24/7 Military Space News

. Iran dismisses threat of US attack
TEHRAN, Aug 28 (AFP) Aug 28, 2007
President Mahmoud Ahmadinejad Tuesday dismissed the chance of any US attack on Iran over its nuclear drive, saying a warning by his new French counterpart Nicolas Sarkozy only showed his inexperience.

Ahmadinejad said Iran was now cooperating so well with the UN atomic agency that the long-running investigation into its nuclear programme was now "closed" and further UN sanctions action against Tehran were improbable.

"There is no way a possibility of such an attack by the United States. Even if they take such a decision, they cannot implement it," Ahmadinejad told a news conference marked by his characteristic defiance.

The White House, however, has never ruled out attacking Iran and Sarkozy had said in a keynote foreign policy address on Monday that Iran risked being bombed if the crisis over its atomic drive was not solved through diplomacy.

"He only recently came to power and wants to find a place for himself in the world," Ahmadinejad told reporters of the French president.

"He is still inexperienced, meaning that maybe he does not really understand the meaning of his own words," he added.

Sarkozy had said that the threat of sanctions coupled with an offer of dialogue was the only way of avoiding a "catastrophic alternative: an Iranian bomb or the bombing of Iran."

However Ahmadinejad argued that an agreement last week between Iran and the International Atomic Energy Agency (IAEA) meant the nuclear issue was on the right track and there was no need to fear further UN sanctions.

"Not one member of the IAEA has cooperated as well as Iran. So from our point of view, Iran's nuclear case is closed. Iran is a nuclear nation and has the nuclear fuel cycle," he said.

"We are going in the right direction (with the IAEA). I do not think that anyone will be able to interfere in this."

The deal reached between Iran and the IAEA last week sets out a detailed timetable for Tehran to answer outstanding questions about its atomic drive, which the United States charges is aimed at making nuclear weapons.

However the agreement does not tackle the key sticking point over whether Iran should suspend uranium enrichment activities and United States has dismissed the plan as having "real limitations".

Iran said on Tuesday that as part of its cooperation with the IAEA it has already cleared up questions about its experiments with plutonium, a potential atom bomb material.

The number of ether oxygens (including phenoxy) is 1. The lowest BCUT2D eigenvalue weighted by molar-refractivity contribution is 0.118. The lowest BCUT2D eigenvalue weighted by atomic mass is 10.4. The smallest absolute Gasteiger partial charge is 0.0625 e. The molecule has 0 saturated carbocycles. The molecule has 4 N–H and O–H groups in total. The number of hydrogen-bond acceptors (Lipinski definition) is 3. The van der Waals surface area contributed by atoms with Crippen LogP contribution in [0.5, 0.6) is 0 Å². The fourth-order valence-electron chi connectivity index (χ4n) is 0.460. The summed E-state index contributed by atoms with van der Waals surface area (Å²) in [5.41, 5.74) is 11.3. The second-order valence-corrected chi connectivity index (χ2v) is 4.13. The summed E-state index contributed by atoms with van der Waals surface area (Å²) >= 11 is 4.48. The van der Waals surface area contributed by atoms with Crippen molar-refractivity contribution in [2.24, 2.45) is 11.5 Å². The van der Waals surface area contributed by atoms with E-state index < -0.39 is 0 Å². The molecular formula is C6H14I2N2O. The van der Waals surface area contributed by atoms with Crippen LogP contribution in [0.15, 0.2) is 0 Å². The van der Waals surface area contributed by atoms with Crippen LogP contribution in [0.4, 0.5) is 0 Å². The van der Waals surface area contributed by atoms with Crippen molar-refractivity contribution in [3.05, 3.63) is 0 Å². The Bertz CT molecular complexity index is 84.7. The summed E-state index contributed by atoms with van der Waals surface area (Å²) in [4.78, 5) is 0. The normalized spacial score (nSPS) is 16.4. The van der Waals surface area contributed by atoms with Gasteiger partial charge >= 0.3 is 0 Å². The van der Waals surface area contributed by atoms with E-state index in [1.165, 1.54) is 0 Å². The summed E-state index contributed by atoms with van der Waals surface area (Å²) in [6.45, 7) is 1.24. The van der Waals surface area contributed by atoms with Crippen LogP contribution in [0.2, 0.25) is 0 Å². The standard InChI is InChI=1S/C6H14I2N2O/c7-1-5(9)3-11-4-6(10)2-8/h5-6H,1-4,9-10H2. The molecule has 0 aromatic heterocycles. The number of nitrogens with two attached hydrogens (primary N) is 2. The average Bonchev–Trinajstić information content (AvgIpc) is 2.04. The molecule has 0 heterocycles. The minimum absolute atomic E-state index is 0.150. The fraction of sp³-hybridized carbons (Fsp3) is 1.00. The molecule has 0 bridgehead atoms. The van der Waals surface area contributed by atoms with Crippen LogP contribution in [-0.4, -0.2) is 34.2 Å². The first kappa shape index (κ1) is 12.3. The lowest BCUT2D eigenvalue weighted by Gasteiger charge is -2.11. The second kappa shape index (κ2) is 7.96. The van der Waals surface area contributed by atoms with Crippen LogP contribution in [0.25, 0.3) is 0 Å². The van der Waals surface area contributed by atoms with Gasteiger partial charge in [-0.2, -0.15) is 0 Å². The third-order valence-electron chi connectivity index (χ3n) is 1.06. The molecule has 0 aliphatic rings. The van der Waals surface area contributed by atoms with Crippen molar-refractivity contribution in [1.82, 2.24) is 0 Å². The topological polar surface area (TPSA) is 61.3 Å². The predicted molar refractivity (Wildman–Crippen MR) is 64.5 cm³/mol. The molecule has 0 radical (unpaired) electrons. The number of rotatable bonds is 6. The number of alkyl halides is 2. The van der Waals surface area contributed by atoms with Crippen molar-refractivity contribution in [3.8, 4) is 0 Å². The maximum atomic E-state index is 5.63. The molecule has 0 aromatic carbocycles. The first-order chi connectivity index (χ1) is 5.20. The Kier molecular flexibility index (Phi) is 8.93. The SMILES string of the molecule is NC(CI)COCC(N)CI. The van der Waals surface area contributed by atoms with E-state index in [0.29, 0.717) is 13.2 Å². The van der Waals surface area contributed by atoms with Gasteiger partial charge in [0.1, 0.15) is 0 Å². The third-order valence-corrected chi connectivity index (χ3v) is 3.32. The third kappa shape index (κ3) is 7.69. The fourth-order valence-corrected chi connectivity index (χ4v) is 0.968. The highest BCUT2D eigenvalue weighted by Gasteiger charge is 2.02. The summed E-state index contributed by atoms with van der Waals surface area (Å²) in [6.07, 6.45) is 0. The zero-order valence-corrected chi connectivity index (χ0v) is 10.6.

The United States accuses Iran -- OPEC's number two oil producer and owner of the second largest proven gas reserves in the world -- of seeking to make nuclear weapons under the guise of a civilian energy drive.

Iran insists that the drive is entirely peaceful and that its growing population will need nuclear power as fossil fuels start to run dry.

Tehran's refusal to suspend uranium enrichment -- a sensitive process that can be used both to make nuclear fuel and nuclear weapons -- has already seen it slapped with two sets of UN sanctions.

Diplomats in Vienna, where the IAEA is based, said the Iranian cooperation should stave off new UN sanctions this year but that Tehran must open up further if it wants to avoid punitive action in the longer term.

Ahmadinejad said that the cooperation between Iran and the IAEA had showed Western powers that using force to bring Tehran to heel would not work.

"The Iranian people are united, they believe in God, they believe in the reappearance of the Mahdi (the Shiite hidden imam)," he added, a day ahead of a public holiday in Iran to mark the imam's birth anniversary.

During his news conference, Ahmadinejad repeatedly invoked the strength of Iranian civilisation, religion and culture, saying this had ensured that Western threats had come to nothing.

"Our (nuclear) problem is solved. You will not be able to do anything against us... Being our enemy will not bring you anything except defeat," he said.

All rights reserved. 2005 Agence France-Presse. Sections of the information displayed on this page (dispatches, photographs, logos) are protected by intellectual property rights owned by Agence France-Presse. As a consequence, you may not copy, reproduce, modify, transmit, publish, display or in any way commercially exploit any of the content of this section without the prior written consent of Agence France-Presse.

Get Our Free Newsletters Via Email